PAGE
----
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The Post-Hype Semi-Prospect: Oakland’s Arismendy Alcantara

The Athletics have acquired INF/OF Arismendy Alcantara from the Cubs in a trade that could have a positive effect on Alcantara’s fantasy value.

MLB: Spring Training-Chicago Cubs at Colorado Rockies Matt Kartozian-USA TODAY Sports

Last week the Oakland Athletics traded veteran INF/OF Chris Coghlan to the Chicago Cubs for 24-year-old INF/OF Arismendy Alcantara. Coghlan, the 2009 NL Rookie of the Year with the Marlins, should provide versatility and bolster the Cubs’ bench as they steamroll their way toward the postseason. Meanwhile, this unheralded little trade could give Alcantara a much-needed boost in fantasy value.

From 2012 through 2014 Alcantara’s prospect stock rose and then fell. In 2012 he made Baseball America’s Top 10 list in a strong Cubs system and then in 2013 cracked the list of Top 100 overall prospects. His callup to the Majors came on July 9, 2014. In his first five games he went 9-for-23 with three doubles, a triple, and a home run. From there, however, things began to unravel. He flashed occasional power and speed, but there was too much swing-and-miss in his game, and the strikeouts mounted at an alarming rate. His average fell below .250 for good in early August, and he finished with a slash line of .205/.254/.367 to go with 17 walks and a ghastly 93 strikeouts in only 300 plate appearances.

Following his failed foray into the Majors, Alcantara spent the better part of the past two seasons toiling at Triple-A Iowa. In 2015 he did manage 12 HR and 16 SB, but those numbers came with a .683 OPS and a 35:125 BB:K ratio. To make matters worse, he was blocked at the Major-League level by Chicago’s talented core of young infielders: Kris Bryant, Addison Russell, and Javier Baez, not to mention veterans Ben Zobrist, Dexter Fowler, and Jason Heyward.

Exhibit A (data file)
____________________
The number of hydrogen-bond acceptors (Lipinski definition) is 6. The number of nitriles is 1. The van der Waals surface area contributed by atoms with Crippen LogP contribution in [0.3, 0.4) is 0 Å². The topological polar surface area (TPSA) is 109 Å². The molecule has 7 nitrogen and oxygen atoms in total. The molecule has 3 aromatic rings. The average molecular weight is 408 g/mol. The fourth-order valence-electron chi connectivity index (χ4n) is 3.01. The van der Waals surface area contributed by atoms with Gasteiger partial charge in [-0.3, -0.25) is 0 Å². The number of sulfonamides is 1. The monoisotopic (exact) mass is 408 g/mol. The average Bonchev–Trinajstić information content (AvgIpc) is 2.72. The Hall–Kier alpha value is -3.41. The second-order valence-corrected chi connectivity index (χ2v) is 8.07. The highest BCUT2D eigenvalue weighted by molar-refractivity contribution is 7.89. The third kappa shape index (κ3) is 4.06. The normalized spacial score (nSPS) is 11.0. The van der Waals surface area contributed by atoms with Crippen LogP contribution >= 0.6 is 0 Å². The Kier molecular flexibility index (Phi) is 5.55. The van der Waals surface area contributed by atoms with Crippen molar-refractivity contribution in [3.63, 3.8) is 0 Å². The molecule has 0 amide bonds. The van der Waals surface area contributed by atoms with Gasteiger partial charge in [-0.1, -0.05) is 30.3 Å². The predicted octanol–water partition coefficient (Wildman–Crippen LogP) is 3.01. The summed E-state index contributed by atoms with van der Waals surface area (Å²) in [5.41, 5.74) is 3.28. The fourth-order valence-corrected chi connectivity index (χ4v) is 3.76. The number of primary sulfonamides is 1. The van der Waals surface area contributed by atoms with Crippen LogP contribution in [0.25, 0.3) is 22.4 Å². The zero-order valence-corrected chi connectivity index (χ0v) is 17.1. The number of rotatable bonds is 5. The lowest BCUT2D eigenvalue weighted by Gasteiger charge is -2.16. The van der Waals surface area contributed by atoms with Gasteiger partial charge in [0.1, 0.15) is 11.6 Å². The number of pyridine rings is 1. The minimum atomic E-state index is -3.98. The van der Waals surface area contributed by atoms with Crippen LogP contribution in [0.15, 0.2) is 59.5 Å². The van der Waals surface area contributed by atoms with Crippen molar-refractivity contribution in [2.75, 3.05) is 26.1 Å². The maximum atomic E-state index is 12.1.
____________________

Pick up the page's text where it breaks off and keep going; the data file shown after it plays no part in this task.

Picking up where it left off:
2016, however, has brought modest improvement in both performance and fortunes. The strikeout totals (61 in 53 games with Iowa) are still too high, but prior to the trade he already had 21 stolen bases. In the four games since the trade he has added three more steals, along with a homer and a triple. These are small signs, to be sure, but for the first time in several years Alcantara’s arrow could be pointing upward.

Furthermore, Alcantara has found an excellent landing spot. Oakland’s decision to acquire the young INF/OF reminds us that forgotten prospects who flash power and speed will not remain forgotten for long. At 24--he will not turn 25 until October--Alcantara still has some time to develop his best attributes and curb his worst habits. Of course he needs to learn plate discipline, and what better place to learn it than in Moneyball Oakland?

Perhaps I’m overly bullish on the youngster, but I confess to seeing in Alcantara a little bit of Starling Marte--that is, if Marte were three inches shorter, switch-hit, and played the middle infield. In 2012, his age-23 season, Marte hit .286 with 12 HR and 21 SB for Triple-A Indianapolis. He also drew only 28 walks against 91 strikeouts. Today Marte is a Gold-Glove leftfielder and an All-Star caliber player. In 2016 he’s slashing .335/.376/.502 with 6 HR and 19 SB. Imagine what he could do were he to improve upon his 7:55 BB:K ratio.

Given a chance, Alcantara could approach Marte-like power and speed numbers. Pittsburgh kept patience with Marte. Oakland, I hope, will do likewise.

Owners in head-to-head leagues that include penalties for strikeouts will have to be more cautious when considering whether or not to trust Alcantara, but he could be a difference-maker in roto leagues thanks to his power-speed potential. The Athletics are going nowhere in 2016 and do not exactly have the Cubs’ core of young players blocking Alcantara, so we could see him in Oakland as early as this summer.